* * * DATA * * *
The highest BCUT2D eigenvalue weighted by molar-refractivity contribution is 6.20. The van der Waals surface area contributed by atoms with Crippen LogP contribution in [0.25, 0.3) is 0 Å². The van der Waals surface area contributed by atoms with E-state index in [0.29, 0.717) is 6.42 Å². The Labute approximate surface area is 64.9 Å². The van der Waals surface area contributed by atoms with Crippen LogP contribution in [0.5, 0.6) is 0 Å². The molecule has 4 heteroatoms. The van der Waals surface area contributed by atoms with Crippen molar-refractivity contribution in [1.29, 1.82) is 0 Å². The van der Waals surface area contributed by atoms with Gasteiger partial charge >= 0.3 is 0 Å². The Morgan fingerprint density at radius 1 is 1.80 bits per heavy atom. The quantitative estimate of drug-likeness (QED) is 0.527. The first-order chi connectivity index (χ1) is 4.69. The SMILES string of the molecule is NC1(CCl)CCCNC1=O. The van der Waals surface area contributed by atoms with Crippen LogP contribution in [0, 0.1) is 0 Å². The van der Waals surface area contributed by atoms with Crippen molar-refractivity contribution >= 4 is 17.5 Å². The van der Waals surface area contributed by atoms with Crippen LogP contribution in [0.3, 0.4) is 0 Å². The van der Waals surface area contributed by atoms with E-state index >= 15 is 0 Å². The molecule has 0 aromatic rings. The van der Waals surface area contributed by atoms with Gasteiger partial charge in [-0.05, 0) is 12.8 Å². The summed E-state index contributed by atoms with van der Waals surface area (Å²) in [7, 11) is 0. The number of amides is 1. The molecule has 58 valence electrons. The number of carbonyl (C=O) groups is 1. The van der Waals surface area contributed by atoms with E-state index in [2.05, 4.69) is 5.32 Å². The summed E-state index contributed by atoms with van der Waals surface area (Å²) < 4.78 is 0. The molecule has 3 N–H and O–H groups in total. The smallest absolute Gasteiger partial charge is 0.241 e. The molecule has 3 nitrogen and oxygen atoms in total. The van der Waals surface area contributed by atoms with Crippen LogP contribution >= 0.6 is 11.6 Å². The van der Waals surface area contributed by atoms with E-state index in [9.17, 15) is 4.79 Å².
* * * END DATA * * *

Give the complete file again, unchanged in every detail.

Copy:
The highest BCUT2D eigenvalue weighted by molar-refractivity contribution is 6.20. The van der Waals surface area contributed by atoms with Crippen LogP contribution in [0.25, 0.3) is 0 Å². The van der Waals surface area contributed by atoms with E-state index in [0.29, 0.717) is 6.42 Å². The Labute approximate surface area is 64.9 Å². The van der Waals surface area contributed by atoms with Crippen LogP contribution in [0.5, 0.6) is 0 Å². The molecule has 4 heteroatoms. The van der Waals surface area contributed by atoms with Crippen molar-refractivity contribution in [1.29, 1.82) is 0 Å². The van der Waals surface area contributed by atoms with Gasteiger partial charge >= 0.3 is 0 Å². The Morgan fingerprint density at radius 1 is 1.80 bits per heavy atom. The quantitative estimate of drug-likeness (QED) is 0.527. The first-order chi connectivity index (χ1) is 4.69. The SMILES string of the molecule is NC1(CCl)CCCNC1=O. The van der Waals surface area contributed by atoms with Crippen LogP contribution in [0, 0.1) is 0 Å². The van der Waals surface area contributed by atoms with Crippen molar-refractivity contribution >= 4 is 17.5 Å². The van der Waals surface area contributed by atoms with Crippen LogP contribution in [0.3, 0.4) is 0 Å². The van der Waals surface area contributed by atoms with E-state index >= 15 is 0 Å². The molecule has 0 aromatic rings. The van der Waals surface area contributed by atoms with Gasteiger partial charge in [-0.05, 0) is 12.8 Å². The summed E-state index contributed by atoms with van der Waals surface area (Å²) in [7, 11) is 0. The number of amides is 1. The molecule has 58 valence electrons. The number of carbonyl (C=O) groups is 1. The van der Waals surface area contributed by atoms with E-state index in [2.05, 4.69) is 5.32 Å². The summed E-state index contributed by atoms with van der Waals surface area (Å²) < 4.78 is 0. The molecule has 3 N–H and O–H groups in total. The smallest absolute Gasteiger partial charge is 0.241 e. The molecule has 3 nitrogen and oxygen atoms in total. The van der Waals surface area contributed by atoms with Crippen LogP contribution >= 0.6 is 11.6 Å². The van der Waals surface area contributed by atoms with E-state index in [9.17, 15) is 4.79 Å².